If you are looking for a Brainspotting Therapist (Phase 1) I am now officially trained (as of March 12, 2023). Here is my info sheet on Brainspotting Therapy (BSP):
What is Brainspotting Therapy (BSP)?
Where you look affects how you feel. – Dr. David Grand
Brainspotting Therapy (BSP) was discovered by Dr. David Grand, PhD in 2003. BSP functions as a neurobiological tool to locate, focus, process, and release experiences and symptoms that are typically out of reach of the conscious mind and its cognitive language capacity. Working with the deep brain and the body through its direct access to the autonomic and limbic systems, it taps into and harnesses the body’s innate self-scanning capacity to process and release focused areas which are in a maladaptive homeostasis or “frozen primitive survival modes.”
More simply: BSP is the utilization of fixed eye positions which appear to stimulate neural networks and facilitate both the associative process and the resolution, digestion, or healing of both physiological and psychological trauma.
Who benefits from BSP?
Children, teens, and adults can benefit from BSP.
What are the risks of BSP?
The risks are similar to regular talk therapy in that you may feel tired or fatigued after your session and processing of your emotions may spill over into the next day.
What can be expected during a BSP session?
During a session, the trained therapist might:
- guide you to think about an issue or problem that causes trouble or concern, such as memories of bad experiences, arguments, physical pain, worries, etc. The therapist will ask a few questions about the problem but does not focus on an in-depth discussion of the issue or trauma.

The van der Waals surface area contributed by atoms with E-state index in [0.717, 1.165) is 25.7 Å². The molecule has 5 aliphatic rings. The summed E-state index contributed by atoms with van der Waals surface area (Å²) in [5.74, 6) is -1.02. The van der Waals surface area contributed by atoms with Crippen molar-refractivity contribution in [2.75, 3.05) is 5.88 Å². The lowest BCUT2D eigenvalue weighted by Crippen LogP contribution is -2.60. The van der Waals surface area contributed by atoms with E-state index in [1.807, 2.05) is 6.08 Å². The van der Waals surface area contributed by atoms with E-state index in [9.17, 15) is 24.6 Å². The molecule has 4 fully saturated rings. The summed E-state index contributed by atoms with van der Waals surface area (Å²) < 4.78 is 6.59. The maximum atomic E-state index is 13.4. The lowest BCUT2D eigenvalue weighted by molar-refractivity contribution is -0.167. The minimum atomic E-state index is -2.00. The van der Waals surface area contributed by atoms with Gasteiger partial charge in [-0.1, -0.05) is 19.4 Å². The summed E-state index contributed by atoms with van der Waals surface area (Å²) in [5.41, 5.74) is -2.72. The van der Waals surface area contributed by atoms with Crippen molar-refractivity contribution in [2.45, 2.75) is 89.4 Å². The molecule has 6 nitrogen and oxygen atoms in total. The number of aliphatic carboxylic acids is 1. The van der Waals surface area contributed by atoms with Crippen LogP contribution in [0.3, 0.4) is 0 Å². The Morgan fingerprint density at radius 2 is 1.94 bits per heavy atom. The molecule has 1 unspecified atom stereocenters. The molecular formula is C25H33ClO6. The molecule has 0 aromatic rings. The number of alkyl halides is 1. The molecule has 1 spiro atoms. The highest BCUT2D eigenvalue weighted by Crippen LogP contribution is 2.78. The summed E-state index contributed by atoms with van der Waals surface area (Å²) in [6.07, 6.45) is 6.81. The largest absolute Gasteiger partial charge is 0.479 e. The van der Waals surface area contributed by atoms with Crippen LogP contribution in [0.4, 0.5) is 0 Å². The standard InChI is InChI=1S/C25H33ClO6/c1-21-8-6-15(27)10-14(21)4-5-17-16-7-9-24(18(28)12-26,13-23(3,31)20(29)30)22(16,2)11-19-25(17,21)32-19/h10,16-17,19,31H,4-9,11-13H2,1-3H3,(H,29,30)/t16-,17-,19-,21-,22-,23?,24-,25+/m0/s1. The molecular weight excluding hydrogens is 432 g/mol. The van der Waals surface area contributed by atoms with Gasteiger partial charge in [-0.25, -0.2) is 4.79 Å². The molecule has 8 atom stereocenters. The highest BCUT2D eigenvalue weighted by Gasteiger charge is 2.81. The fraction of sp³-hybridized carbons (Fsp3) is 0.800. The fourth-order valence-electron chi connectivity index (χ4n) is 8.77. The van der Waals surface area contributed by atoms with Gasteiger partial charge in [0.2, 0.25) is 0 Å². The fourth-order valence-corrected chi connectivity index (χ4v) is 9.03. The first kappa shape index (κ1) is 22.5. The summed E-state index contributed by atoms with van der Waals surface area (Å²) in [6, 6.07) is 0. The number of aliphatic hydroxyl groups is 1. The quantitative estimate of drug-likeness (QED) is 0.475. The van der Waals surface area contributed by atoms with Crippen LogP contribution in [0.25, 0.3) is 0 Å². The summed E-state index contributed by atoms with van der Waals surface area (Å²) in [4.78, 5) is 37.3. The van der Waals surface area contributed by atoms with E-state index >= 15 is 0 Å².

- help you find an eye position (i.e., Brainspot)
- guide you to be aware of how your body is feeling, e.g., noticing any tension in the head, neck, shoulders, stomach, or other areas.
- encourage you to harness the deep, mindful processing of your issue.
- suggest you listen to bilateral sounds, a type of music or nature sounds which move back and forth between right and left ears. Bilateral sound causes alternating activation of the right and left-brain hemispheres and activates the parasympathetic, or calming, part of the nervous system.
Through these and other interventions, the therapist helps your brain reprocess anxiety, trauma, and stress. When completed, like most people, you will likely report feeling calmer and more relaxed.
- During your session, you may or may not be able to (or want to) verbalize your thoughts. It is completely up to you if you want to remain silent or not.
- You may become upset, tearful, or some other strong feelings (activation) may emerge. This is completely normal, and it will likely come in waves of intensity.
- You may feel like closing your eyes at times and that is okay, too. Just remember when you open your eyes to try and come back to the brainspot.
- If you feel like you need to move, or shake it off, that is okay, too.
- Your therapist may check in with you and will let you know when the Brainspotting session is coming to an end.
- Most sessions last about 40 minutes.
- Self-Brainspotting is not recommended.
Note that although ideally it is done face-to-face, BSP can also be done virtually.
For more information on Brainspotting: https://brainspotting.com
or contact myself, Angela G. Gentile, MSW, RSW.